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Stephen Strasburg’s Postseason Legacy Is Absence. It Should Be Excellence.

The Nationals’ co-ace has been historically dominant in the playoffs and could establish himself as an October legend in the World Series against the Astros, but perception hasn’t caught up with reality. Why?

Scott Laven/Getty Images

Stephen Strasburg’s postseason legacy was established before he threw a single pitch in a playoff game. In fact, his legacy is one of not pitching in the playoffs at all. In 2012, Strasburg was one of the most exciting and captivating young pitchers in baseball; three years earlier, Strasburg had been the no. 1 pick in the draft, and his Tommy John–enforced absence in 2010 and 2011 had only caused the hearts of the baseball world to grow fonder of the then-24-year-old right-hander.

Strasburg was probably the best pitcher in the National League through the first five months of the 2012 season; in 28 starts he struck out 11.1 batters per nine innings and more than four batters per walk. His 3.16 ERA actually undersold his performance; Baseball Prospectus’s deserved run average had Strasburg at 2.26. But because Strasburg was only just returning from a yearlong injury layoff, Nationals GM Mike Rizzo announced that his ace would throw only about 160 major league innings in 2012. Even as Washington surged to its first NL East title since moving from Montreal, Rizzo stuck to his guns, and after 159 1/3 innings, the Nationals shut down Strasburg for the year.

Washington lost a five-game NLDS to the Cardinals, with their best pitcher watching from the sideline even though to all outward appearances he was ready, willing, and able to pitch.

It was the most momentous baseball decision of the 2010s; in an instant, Rizzo normalized innings limits for good and all, irrevocably changing how pitchers are developed, influencing when and how they’re brought back from Tommy John surgery, and taking one leg out from under the 150-year-old idea that the greatest starting pitchers not only can but ought to throw as much as they can for as long as their arm will allow. When an ace is referred to as “a horse,” it’s no longer quite accurate to imagine a sturdy and reliable draught beast, but rather a fast-twitch thoroughbred, whose strength and physical fragility go hand in glove.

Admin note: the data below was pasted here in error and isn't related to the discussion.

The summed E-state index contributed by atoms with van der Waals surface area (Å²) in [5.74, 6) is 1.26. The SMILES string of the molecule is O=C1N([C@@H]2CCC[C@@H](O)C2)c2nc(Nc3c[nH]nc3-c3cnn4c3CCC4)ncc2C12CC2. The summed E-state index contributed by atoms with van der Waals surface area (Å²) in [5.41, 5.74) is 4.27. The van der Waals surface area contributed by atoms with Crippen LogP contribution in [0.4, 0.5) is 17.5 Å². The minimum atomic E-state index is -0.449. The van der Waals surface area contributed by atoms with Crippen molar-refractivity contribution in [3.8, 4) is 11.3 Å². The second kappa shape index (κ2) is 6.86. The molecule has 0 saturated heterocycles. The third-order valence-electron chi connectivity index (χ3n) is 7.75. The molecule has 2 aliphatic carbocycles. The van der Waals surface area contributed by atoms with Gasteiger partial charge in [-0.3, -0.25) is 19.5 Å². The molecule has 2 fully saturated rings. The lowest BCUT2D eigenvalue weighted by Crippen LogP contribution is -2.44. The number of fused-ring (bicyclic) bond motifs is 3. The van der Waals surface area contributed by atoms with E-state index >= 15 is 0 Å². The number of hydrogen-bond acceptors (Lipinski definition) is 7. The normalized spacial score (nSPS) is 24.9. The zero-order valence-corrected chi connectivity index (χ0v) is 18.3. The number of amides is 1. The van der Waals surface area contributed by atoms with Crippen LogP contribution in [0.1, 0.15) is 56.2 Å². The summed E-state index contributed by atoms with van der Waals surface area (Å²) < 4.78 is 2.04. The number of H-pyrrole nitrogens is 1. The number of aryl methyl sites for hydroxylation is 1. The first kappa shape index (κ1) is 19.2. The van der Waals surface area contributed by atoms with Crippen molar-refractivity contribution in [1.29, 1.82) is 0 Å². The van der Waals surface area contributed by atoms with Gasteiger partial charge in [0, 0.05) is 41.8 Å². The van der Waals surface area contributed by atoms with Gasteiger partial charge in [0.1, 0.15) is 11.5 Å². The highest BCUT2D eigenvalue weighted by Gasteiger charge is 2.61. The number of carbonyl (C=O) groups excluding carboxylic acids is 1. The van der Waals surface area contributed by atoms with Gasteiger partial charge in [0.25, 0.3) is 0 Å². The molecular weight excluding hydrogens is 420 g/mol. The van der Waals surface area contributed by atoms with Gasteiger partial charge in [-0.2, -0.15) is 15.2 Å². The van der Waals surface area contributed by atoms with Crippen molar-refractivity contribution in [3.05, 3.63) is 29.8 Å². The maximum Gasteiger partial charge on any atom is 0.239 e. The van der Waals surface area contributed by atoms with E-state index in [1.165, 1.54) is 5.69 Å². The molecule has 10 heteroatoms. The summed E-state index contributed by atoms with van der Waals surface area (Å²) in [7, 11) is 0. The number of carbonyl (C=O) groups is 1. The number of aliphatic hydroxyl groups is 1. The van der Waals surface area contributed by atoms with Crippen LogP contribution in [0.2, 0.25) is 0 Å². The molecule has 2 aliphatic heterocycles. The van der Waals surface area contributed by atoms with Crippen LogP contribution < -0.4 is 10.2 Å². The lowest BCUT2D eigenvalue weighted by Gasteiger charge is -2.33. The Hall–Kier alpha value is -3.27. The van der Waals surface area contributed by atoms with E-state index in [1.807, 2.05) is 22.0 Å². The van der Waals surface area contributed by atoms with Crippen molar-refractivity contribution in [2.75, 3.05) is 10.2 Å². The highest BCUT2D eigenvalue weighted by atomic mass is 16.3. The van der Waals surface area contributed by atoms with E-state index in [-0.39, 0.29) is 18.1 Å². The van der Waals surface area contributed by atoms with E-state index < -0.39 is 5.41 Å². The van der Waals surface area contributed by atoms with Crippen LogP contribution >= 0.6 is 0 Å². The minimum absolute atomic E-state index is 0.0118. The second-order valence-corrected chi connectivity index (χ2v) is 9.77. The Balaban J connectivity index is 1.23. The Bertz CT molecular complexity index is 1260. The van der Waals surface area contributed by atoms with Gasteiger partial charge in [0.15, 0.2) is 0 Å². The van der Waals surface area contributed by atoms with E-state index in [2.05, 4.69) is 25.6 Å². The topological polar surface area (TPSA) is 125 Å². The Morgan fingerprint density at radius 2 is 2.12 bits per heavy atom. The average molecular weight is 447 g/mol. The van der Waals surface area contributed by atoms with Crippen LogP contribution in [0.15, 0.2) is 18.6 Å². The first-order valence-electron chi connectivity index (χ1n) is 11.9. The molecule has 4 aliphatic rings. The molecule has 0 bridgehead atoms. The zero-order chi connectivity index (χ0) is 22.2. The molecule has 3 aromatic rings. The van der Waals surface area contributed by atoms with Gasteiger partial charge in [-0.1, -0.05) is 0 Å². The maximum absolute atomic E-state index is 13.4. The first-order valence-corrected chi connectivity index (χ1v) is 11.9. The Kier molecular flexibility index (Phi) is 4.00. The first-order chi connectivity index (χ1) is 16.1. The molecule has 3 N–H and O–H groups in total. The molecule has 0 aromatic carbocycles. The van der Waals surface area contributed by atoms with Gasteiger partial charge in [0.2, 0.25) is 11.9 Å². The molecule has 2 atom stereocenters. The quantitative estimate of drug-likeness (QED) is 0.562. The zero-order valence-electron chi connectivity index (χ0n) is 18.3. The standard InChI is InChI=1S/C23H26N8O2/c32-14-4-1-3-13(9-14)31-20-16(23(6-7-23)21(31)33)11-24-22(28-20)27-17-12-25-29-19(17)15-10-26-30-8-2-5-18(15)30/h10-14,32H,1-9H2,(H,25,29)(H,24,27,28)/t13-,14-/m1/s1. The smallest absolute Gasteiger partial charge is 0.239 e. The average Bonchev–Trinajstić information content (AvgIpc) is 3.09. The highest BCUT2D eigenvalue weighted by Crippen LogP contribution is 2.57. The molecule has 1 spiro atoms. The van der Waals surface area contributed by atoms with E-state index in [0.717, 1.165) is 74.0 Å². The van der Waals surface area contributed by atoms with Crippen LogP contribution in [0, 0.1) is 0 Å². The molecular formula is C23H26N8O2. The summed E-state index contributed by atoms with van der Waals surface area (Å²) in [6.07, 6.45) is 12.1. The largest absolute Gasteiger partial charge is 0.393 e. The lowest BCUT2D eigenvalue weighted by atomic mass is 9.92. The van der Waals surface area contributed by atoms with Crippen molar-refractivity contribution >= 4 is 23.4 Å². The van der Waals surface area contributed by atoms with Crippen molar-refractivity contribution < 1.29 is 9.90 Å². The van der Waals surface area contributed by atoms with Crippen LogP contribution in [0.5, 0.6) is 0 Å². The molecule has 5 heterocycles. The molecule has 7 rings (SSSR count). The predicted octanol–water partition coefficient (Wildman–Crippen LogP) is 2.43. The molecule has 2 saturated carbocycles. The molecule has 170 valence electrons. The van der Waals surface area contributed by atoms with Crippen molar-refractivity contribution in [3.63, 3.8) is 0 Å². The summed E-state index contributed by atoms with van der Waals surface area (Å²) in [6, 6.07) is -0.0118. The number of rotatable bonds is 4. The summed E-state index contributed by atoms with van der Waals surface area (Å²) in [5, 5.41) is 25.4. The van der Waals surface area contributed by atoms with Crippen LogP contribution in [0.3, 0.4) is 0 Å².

The Nationals are in the midst of their fifth playoff appearance of Strasburg’s career, but in addition to his controversial 2012 absence, he missed out on the 2016 NLDS after he tore the pronator tendon in his throwing arm. In the hours before Game 4 of the 2017 NLDS, Strasburg was questionable for his start while battling illness, which prompted a torrent of criticism from the tough-guy types who hold sway in the public sports discussion. Strasburg not only made his start, he single-handedly saved Washington’s season by striking out 12 in seven scoreless innings, but even that performance didn’t entirely drown out the question of whether he would once again be absent in his team’s moment of need.

The discourse around Game 4 of the 2017 NLDS is a fitting microcosm for Strasburg’s career, because as much as his reputation is for not pitching in the playoffs, when he has taken the mound he’s been one of the best postseason pitchers in the history of the sport. Strasburg allowed one earned run in his first playoff appearance, a 3-2 loss to the Giants in the Bryce Harper–Hunter Strickland tête-a-tête 2014 NLDS, then went five years and 24 innings before allowing his second in the 2019 NLCS against the Dodgers.